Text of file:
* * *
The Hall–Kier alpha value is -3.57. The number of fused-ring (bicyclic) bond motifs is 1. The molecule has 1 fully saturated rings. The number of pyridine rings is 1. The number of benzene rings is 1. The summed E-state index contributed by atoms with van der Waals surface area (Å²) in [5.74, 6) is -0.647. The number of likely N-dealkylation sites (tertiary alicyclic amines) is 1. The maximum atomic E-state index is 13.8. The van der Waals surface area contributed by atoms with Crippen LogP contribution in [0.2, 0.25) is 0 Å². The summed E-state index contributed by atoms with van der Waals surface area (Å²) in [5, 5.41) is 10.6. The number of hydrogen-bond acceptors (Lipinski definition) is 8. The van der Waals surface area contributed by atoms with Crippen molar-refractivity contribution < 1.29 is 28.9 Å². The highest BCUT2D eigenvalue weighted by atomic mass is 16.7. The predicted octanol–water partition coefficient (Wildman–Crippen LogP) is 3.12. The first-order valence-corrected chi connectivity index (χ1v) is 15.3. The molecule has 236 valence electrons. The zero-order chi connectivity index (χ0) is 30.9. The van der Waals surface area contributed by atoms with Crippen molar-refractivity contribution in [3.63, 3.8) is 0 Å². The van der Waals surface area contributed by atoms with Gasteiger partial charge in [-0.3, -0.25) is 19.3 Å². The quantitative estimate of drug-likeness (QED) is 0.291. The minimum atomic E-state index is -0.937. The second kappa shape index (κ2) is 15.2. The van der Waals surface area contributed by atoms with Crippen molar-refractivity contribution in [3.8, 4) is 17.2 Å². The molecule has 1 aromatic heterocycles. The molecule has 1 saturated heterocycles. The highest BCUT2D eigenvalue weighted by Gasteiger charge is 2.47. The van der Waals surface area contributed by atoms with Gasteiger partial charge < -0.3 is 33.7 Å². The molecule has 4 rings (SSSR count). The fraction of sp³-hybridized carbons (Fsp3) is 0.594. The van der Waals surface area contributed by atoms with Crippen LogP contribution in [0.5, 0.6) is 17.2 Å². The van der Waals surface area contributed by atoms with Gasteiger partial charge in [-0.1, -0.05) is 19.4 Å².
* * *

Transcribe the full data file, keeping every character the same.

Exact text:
The Hall–Kier alpha value is -3.57. The number of fused-ring (bicyclic) bond motifs is 1. The molecule has 1 fully saturated rings. The number of pyridine rings is 1. The number of benzene rings is 1. The summed E-state index contributed by atoms with van der Waals surface area (Å²) in [5.74, 6) is -0.647. The number of likely N-dealkylation sites (tertiary alicyclic amines) is 1. The maximum atomic E-state index is 13.8. The van der Waals surface area contributed by atoms with Crippen LogP contribution in [0.2, 0.25) is 0 Å². The summed E-state index contributed by atoms with van der Waals surface area (Å²) in [5, 5.41) is 10.6. The number of hydrogen-bond acceptors (Lipinski definition) is 8. The van der Waals surface area contributed by atoms with Crippen molar-refractivity contribution < 1.29 is 28.9 Å². The highest BCUT2D eigenvalue weighted by atomic mass is 16.7. The predicted octanol–water partition coefficient (Wildman–Crippen LogP) is 3.12. The first-order valence-corrected chi connectivity index (χ1v) is 15.3. The molecule has 236 valence electrons. The zero-order chi connectivity index (χ0) is 30.9. The van der Waals surface area contributed by atoms with Crippen molar-refractivity contribution in [3.63, 3.8) is 0 Å². The van der Waals surface area contributed by atoms with Gasteiger partial charge in [-0.3, -0.25) is 19.3 Å². The quantitative estimate of drug-likeness (QED) is 0.291. The minimum atomic E-state index is -0.937. The second kappa shape index (κ2) is 15.2. The van der Waals surface area contributed by atoms with Crippen molar-refractivity contribution in [3.8, 4) is 17.2 Å². The molecule has 1 aromatic heterocycles. The molecule has 1 saturated heterocycles. The highest BCUT2D eigenvalue weighted by Gasteiger charge is 2.47. The van der Waals surface area contributed by atoms with Gasteiger partial charge < -0.3 is 33.7 Å². The molecule has 4 rings (SSSR count). The fraction of sp³-hybridized carbons (Fsp3) is 0.594. The van der Waals surface area contributed by atoms with Crippen LogP contribution in [0.5, 0.6) is 17.2 Å². The van der Waals surface area contributed by atoms with Gasteiger partial charge in [-0.1, -0.05) is 19.4 Å².